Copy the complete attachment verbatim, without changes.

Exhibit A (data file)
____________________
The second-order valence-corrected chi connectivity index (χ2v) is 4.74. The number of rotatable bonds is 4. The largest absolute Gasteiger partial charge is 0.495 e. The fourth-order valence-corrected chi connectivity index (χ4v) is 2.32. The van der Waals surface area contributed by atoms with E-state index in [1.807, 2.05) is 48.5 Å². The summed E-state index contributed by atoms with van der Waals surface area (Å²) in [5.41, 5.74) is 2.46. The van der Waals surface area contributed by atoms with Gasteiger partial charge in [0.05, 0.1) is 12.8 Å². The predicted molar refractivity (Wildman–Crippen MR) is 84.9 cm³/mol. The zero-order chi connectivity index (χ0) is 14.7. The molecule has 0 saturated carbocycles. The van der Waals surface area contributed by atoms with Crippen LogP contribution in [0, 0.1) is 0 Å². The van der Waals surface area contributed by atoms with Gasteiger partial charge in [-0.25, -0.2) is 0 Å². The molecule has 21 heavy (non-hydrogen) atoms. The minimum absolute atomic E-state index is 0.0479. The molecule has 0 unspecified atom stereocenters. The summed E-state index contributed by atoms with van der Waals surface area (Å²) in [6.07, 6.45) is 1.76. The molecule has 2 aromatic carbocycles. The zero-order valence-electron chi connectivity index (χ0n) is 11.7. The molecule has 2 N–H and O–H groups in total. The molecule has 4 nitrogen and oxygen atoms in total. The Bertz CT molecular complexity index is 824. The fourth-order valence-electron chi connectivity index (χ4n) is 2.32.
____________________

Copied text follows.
The second-order valence-corrected chi connectivity index (χ2v) is 4.74. The number of rotatable bonds is 4. The largest absolute Gasteiger partial charge is 0.495 e. The fourth-order valence-corrected chi connectivity index (χ4v) is 2.32. The van der Waals surface area contributed by atoms with E-state index in [1.807, 2.05) is 48.5 Å². The summed E-state index contributed by atoms with van der Waals surface area (Å²) in [5.41, 5.74) is 2.46. The van der Waals surface area contributed by atoms with Gasteiger partial charge in [0.05, 0.1) is 12.8 Å². The predicted molar refractivity (Wildman–Crippen MR) is 84.9 cm³/mol. The zero-order chi connectivity index (χ0) is 14.7. The molecule has 0 saturated carbocycles. The van der Waals surface area contributed by atoms with Crippen LogP contribution in [0, 0.1) is 0 Å². The van der Waals surface area contributed by atoms with Gasteiger partial charge in [-0.25, -0.2) is 0 Å². The molecule has 21 heavy (non-hydrogen) atoms. The minimum absolute atomic E-state index is 0.0479. The molecule has 0 unspecified atom stereocenters. The summed E-state index contributed by atoms with van der Waals surface area (Å²) in [6.07, 6.45) is 1.76. The molecule has 2 aromatic carbocycles. The zero-order valence-electron chi connectivity index (χ0n) is 11.7. The molecule has 2 N–H and O–H groups in total. The molecule has 4 nitrogen and oxygen atoms in total. The Bertz CT molecular complexity index is 824. The fourth-order valence-electron chi connectivity index (χ4n) is 2.32.